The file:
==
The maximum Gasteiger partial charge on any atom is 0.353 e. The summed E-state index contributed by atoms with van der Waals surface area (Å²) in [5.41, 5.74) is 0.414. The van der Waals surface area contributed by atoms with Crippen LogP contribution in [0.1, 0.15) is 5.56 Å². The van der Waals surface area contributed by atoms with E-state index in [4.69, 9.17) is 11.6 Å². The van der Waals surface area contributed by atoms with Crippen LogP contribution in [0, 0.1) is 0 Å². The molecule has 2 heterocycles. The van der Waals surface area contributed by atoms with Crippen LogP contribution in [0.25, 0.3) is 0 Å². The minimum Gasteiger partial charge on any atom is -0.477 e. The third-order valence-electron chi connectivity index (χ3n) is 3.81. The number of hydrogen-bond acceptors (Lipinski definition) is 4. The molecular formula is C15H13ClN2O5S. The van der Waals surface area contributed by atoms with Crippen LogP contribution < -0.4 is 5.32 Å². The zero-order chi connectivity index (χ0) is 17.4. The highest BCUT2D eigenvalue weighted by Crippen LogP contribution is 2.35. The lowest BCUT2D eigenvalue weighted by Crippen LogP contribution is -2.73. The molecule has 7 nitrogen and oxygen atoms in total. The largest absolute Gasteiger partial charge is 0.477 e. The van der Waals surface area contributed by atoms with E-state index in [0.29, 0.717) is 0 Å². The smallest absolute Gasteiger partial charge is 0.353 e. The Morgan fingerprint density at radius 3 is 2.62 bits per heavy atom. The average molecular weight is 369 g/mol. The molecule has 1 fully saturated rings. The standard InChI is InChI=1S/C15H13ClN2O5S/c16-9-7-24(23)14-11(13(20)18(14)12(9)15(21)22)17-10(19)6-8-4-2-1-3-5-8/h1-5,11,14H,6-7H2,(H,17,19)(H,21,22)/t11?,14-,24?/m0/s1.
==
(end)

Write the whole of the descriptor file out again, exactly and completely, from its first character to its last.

The maximum Gasteiger partial charge on any atom is 0.353 e. The summed E-state index contributed by atoms with van der Waals surface area (Å²) in [5.41, 5.74) is 0.414. The van der Waals surface area contributed by atoms with Crippen LogP contribution in [0.1, 0.15) is 5.56 Å². The van der Waals surface area contributed by atoms with E-state index in [4.69, 9.17) is 11.6 Å². The van der Waals surface area contributed by atoms with Crippen LogP contribution in [0, 0.1) is 0 Å². The molecule has 2 heterocycles. The van der Waals surface area contributed by atoms with Crippen LogP contribution in [0.25, 0.3) is 0 Å². The minimum Gasteiger partial charge on any atom is -0.477 e. The third-order valence-electron chi connectivity index (χ3n) is 3.81. The number of hydrogen-bond acceptors (Lipinski definition) is 4. The molecular formula is C15H13ClN2O5S. The van der Waals surface area contributed by atoms with Crippen LogP contribution < -0.4 is 5.32 Å². The zero-order chi connectivity index (χ0) is 17.4. The highest BCUT2D eigenvalue weighted by Crippen LogP contribution is 2.35. The lowest BCUT2D eigenvalue weighted by Crippen LogP contribution is -2.73. The molecule has 7 nitrogen and oxygen atoms in total. The largest absolute Gasteiger partial charge is 0.477 e. The van der Waals surface area contributed by atoms with E-state index in [0.29, 0.717) is 0 Å². The smallest absolute Gasteiger partial charge is 0.353 e. The Morgan fingerprint density at radius 3 is 2.62 bits per heavy atom. The average molecular weight is 369 g/mol. The molecule has 1 fully saturated rings. The standard InChI is InChI=1S/C15H13ClN2O5S/c16-9-7-24(23)14-11(13(20)18(14)12(9)15(21)22)17-10(19)6-8-4-2-1-3-5-8/h1-5,11,14H,6-7H2,(H,17,19)(H,21,22)/t11?,14-,24?/m0/s1.